Here’s another batch of actionable insights to start your week off right, so you can be more intentional with how you live, work, and create.
Let’s get started.
Insight 1: A simple life is a happy life
When most people think of minimalism, they either think of a guy who lives in an empty bedroom with a bare mattress and a single all-black outfit, or they think of someone who Marie Kondoed their whole house.
I’m not a minimalist.
I own more than one spoon, dozens of pairs of socks, and hundreds of pounds worth of books.
But, I do resonate with the concept of minimalism—to own your possessions instead of your possessions owning you.
Over the last year, I’ve phased out most of my wardrobe.
Now, like 90% of my cloths are solid black and the same style. I liked the idea of reducing “decision fatigue” and time deciding what to wear each day.
Is it scientifically validated? I have no idea, and I don’t care.
It’s improved my quality of life, and that’s what matters.
There’s nothing wrong with owning stuff, or even a lot of stuff. But using materialism as a surrogate for wellbeing is.
In this Psychology Today article, Dr. Steve Taylor dives into two interesting concepts:
1. Material happiness is subject to the law of diminishing returns.
2. People who live a life of “voluntary simplicity” with a minimum of possessions have a higher level of wellbeing.
Give it a read, if you’re curious.
Insight 2: Play more
How often do you play?
We all play when we’re young. But as we get older, we forget to leave room for play in our lives.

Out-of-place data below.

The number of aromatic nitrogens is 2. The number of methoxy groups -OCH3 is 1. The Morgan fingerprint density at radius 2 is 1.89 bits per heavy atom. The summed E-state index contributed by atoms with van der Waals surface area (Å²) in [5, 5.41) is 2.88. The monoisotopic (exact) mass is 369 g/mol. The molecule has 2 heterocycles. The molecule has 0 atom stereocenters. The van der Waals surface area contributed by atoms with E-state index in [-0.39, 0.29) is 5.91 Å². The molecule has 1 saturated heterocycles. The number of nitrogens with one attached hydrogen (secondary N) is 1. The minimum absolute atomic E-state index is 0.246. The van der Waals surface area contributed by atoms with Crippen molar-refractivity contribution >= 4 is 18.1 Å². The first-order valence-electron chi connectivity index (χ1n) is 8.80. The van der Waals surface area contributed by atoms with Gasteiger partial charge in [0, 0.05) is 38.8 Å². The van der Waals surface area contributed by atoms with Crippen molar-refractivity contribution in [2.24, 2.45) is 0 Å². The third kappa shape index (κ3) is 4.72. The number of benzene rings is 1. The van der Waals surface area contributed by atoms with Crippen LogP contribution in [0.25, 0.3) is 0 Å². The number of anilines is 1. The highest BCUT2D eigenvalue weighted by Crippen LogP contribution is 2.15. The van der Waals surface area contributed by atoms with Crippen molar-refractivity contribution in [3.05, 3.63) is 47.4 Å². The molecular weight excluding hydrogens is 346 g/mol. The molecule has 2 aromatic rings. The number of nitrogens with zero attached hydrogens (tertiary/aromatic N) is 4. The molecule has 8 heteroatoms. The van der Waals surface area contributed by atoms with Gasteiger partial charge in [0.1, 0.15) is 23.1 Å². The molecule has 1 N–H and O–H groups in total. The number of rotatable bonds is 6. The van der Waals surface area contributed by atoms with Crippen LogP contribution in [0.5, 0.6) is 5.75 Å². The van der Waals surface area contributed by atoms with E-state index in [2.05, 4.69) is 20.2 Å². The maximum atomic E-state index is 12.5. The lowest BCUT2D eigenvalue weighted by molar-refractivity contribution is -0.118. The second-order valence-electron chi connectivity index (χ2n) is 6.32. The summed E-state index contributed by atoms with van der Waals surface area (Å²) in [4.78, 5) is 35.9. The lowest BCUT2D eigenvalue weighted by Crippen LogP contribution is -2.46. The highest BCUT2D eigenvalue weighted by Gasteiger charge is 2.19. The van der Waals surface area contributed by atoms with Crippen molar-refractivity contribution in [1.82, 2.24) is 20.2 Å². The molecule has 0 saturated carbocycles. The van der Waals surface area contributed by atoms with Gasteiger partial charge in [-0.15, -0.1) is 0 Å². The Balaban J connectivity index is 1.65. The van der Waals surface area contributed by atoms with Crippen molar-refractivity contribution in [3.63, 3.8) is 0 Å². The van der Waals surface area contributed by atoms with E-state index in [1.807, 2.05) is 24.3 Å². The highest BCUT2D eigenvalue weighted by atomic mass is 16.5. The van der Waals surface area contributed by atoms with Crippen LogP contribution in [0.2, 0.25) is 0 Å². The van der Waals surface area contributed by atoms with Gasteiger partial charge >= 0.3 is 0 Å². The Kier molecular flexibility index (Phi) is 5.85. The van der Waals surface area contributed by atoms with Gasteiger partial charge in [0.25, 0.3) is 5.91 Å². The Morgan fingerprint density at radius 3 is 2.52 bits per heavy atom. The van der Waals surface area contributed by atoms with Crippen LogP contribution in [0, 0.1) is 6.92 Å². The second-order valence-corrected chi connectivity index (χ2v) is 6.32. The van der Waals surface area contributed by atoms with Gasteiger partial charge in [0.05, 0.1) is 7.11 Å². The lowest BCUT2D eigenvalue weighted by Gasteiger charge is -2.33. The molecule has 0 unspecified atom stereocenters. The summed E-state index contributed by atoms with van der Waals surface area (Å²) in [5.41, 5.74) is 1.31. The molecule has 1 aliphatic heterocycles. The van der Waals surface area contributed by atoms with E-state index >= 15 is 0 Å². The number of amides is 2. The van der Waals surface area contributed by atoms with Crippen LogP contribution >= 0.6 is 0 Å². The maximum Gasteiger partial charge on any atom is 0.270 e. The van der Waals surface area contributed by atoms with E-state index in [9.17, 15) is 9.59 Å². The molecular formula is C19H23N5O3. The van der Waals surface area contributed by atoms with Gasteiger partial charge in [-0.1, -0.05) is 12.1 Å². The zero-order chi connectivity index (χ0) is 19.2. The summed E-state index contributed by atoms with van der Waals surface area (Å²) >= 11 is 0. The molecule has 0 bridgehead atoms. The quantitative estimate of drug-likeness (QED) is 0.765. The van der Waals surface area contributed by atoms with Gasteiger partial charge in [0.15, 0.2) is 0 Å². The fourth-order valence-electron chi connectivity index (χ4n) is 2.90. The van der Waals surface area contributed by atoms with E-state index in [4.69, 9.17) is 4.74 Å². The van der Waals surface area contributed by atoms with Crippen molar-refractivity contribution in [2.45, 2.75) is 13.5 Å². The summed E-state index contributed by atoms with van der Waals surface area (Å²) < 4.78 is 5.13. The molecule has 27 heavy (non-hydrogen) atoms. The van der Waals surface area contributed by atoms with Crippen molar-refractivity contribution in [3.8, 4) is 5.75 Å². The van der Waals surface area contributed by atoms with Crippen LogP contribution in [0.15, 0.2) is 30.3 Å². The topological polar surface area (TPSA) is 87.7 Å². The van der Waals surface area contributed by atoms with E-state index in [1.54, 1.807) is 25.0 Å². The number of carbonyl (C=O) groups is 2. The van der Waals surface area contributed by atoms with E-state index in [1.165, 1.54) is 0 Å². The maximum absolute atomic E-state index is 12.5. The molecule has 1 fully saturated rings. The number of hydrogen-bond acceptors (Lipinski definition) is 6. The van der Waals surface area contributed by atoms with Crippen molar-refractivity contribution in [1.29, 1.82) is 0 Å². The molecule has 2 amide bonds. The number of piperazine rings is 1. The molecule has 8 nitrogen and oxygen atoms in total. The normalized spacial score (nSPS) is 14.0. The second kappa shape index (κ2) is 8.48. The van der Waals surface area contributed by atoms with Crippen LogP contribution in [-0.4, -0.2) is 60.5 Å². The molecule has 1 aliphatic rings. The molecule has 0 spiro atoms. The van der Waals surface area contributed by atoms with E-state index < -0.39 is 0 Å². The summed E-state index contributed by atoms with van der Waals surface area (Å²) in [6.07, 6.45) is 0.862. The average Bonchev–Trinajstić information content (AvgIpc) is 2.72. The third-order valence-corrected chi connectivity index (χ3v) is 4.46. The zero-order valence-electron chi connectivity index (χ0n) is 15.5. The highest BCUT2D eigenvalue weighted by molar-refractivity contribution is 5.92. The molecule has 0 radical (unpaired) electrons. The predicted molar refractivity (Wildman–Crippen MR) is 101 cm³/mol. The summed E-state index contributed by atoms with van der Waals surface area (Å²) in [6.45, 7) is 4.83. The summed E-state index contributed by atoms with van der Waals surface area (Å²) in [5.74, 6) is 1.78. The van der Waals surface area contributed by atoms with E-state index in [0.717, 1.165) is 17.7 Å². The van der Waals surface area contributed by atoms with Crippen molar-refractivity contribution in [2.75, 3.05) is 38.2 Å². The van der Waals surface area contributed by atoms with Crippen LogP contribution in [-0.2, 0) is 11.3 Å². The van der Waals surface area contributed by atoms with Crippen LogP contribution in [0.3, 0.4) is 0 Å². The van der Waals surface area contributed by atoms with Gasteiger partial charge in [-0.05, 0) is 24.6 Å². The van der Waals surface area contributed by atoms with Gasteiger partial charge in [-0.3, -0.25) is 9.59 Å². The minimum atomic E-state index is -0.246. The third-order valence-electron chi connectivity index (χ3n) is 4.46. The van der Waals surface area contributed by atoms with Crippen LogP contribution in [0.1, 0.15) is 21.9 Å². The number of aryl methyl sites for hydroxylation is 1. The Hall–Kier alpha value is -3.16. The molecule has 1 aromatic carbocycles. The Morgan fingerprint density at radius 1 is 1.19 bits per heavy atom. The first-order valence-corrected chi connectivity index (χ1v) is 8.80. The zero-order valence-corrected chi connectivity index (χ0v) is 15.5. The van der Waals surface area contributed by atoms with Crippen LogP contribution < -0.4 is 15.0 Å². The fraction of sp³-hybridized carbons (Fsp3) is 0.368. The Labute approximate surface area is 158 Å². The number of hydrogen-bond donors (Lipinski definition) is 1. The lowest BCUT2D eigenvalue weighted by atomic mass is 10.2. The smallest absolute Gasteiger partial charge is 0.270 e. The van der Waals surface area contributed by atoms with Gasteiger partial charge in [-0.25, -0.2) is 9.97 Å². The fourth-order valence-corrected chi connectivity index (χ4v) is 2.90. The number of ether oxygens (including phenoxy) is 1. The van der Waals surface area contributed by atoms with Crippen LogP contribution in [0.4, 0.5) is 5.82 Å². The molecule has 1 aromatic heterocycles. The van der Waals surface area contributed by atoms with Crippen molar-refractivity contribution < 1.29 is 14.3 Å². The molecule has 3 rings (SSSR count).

Life becomes about work and chasing money, status, and “success.”
Play is for children. Work is for adults. Or so we think.
Then we wonder why so many adults are miserable…
In this TEDTalk, Charlie Hoehn makes the case for adults to intentionally add in times to play into their busy lives:
“The paradox of play is that it recharges us. It refreshes us. It rejuvenates us, and allows to go back and do great work. And if we don’t allow ourselves to play, we become joyless. We become very serious. Life is about work and we have to take pills just to sit still and focus.”
Check it out if you need permission to introduce more play into your life.
Insight 3: Be willing to fail
Ever wonder what fuels Pixar’s success?
Ed Catmull, co-founder of Pixar, credits their success to a consistent willingness to risk failure:
“If something works, you shouldn’t do it again. We want to do something that is new, original—something where there’s a good chance of failure [each time].”
He believes true originality lies in risking (and learning from) failure.
“It’s better to start with a bad idea, iterate, and get feedback along the way than to wait for the perfect idea to spring into your brain.”
This iterative approach has allowed Pixar to consistently create blockbuster films.
If you want to dive into Catmull’s insights on creativity, business, and his philosophy on life, check out this article from The Profile.
Question for the Week
Where can you simplify your life?
Think about things like:
- Your routine
- Your workflows
- Your spending habits
This week’s question is one I hear a lot from people who want to write and create content:
“When do I officially become a writer and can call myself one?”
Here’s the thing, no one is going to give you permission to call yourself a writer.
I wrote for over a decade and didn’t think I could call myself a writer.
I used to think you could only call yourself a writer if you:
- Have an English degree
- Publish a best-selling book
- Get paid to write for print media
- Win some international writing award
But none of these make you a writer.
A writer is someone who writes. Period.
So if you write anything, regardless of whether it makes money, wins awards, or gets published in print media, you are a writer.
You don’t need anyone’s permission but your own.
Hope that helps.
Got a question you want me to answer here?
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My goal is to help people be more intentional with how they live, work, and create.
So if you enjoy Building Blocks, I’ll be forever grateful if you help me spread these insights by sharing this issue with one other person you think would find it valuable.
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Until next time—memento mori,